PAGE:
Kastelaz Hof by Peter Pichler Architecture is a geometric, landscape-inspired dwelling

Located atop a quaint South Tyrol vineyard, the villa by Peter Pichler Architecture draws its geometric, low-lying form from the terraced landscape surrounding it.

by Anmol AhujaPublished on : Nov 29, 2021

When it comes to the ‘landscape’ of residential design and settlements, and the ‘holy ground’ on which they sit, few places would be afforded a more precious site than Kastelaz Hof. Situated in Termeno in South Tyrol, one of the most picturesque provinces in Italy, Kastelaz Hof is then instinctively smitten by that ground, along with drawing instantaneous inspiration from it. Designed by Italian architecture studio Peter Pichler Architecture, the residence harvests its stunning site: atop the Kastelaz vineyard on a small hillock, to complete effect, seeking definitions of its form, function, and everything in between, from the terrain that nestles it. Furthermore, Kastelaz is surrounded by mountain valleys, a forest, and the Caldaro lake, affording 360-degree views to all these enviable avenues, while proving to be a sight on its own.

  • The villa’s form develops as a response to the hilly landscape and conditions | Kastelaz Hof | Peter Pichler Architecture | STIRworld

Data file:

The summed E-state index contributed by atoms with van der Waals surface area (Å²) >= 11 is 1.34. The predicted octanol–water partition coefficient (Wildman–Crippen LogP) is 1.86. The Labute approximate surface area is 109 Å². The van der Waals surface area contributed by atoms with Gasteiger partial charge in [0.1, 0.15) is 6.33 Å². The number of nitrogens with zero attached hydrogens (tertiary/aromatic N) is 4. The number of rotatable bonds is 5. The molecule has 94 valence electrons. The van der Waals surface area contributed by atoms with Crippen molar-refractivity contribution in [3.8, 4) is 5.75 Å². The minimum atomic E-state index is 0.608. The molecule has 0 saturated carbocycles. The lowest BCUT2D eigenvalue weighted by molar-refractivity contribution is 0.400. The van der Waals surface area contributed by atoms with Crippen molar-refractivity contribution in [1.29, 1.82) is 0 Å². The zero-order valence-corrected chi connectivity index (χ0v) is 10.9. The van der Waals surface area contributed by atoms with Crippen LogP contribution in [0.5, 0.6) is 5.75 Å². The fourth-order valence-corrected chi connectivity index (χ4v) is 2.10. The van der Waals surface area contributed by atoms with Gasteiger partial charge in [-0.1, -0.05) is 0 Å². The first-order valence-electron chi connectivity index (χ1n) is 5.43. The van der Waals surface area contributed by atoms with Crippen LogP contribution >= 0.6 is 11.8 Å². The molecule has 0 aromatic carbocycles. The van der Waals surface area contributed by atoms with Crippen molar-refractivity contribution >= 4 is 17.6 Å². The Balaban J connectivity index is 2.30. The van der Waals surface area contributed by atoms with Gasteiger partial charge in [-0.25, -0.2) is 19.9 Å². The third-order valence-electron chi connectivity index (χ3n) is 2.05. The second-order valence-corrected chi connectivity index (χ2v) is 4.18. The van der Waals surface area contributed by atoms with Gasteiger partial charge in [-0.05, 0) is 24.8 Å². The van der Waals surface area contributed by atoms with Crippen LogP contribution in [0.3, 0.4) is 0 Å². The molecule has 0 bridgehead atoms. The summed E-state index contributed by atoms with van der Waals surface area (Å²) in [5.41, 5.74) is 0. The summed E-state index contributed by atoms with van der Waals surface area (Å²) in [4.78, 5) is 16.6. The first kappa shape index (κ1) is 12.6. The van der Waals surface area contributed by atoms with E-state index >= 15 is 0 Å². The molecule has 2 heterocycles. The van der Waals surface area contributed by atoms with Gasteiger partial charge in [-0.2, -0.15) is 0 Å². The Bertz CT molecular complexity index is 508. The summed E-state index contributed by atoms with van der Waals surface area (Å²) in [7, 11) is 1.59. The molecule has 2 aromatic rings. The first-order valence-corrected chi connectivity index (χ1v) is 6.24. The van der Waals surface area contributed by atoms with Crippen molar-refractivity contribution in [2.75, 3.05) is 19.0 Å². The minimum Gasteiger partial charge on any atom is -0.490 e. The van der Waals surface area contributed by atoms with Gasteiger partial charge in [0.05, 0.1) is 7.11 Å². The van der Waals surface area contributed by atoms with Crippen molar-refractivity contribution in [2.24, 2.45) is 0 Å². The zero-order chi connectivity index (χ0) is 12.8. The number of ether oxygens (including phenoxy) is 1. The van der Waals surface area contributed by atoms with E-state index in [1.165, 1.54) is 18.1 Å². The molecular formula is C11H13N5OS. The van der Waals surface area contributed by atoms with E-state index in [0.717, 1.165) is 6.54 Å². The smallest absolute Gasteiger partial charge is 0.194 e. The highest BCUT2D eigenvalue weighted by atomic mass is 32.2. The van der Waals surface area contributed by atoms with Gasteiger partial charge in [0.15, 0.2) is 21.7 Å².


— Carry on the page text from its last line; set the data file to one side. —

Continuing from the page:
The villa’s form develops as a response to the site’s landscape and conditions Image: Gustav Willeit
  • Kastelaz Hof’s site and positioning in Termeno affords the residence stunning 360 degree natural views, and of the settlement beneath | Kastelaz Hof | Peter Pichler Architecture | STIRworld
    Kastelaz Hof’s site and positioning in Termeno affords the residence stunning 360 degree natural views, and of the settlement beneath Image: Gustav Willeit
  • The spatial form of the residence is defined as “ribbon-like”, U-shaped in plan, leading to the creation of three distinct wings | Kastelaz Hof | Peter Pichler Architecture | STIRworld
    The spatial form of the residence is defined as “ribbon-like”, U-shaped in plan, leading to the creation of three distinct wings Image: Gustav Willeit
  • Kastelaz Hof also features a sizeable garage, ensconced within the terrain beneath the house, accessed through the house’s rear | Kastelaz Hof | Peter Pichler Architecture | STIRworld
    Kastelaz Hof also features a sizeable garage, ensconced within the terrain beneath the house, accessed through the house’s rear Image: Gustav Willeit

The project saw its origins in 2018 when PPA won an invited competition to replace an existing structure atop the vineyard with a new villa design for a well-known wine-producing family from the area, Termeno itself being home to the renowned Gewürztraminer wine. Apart from the site itself, perhaps the singularly most definitive element of the residence is its form and geometry, evocative of and evolving from local site conditions. At once linear albeit completely harmonious with the fluidity of a natural landscape such as this one, the profile of the home seems to mimic a tessellated, triangulated version of the hill landscape.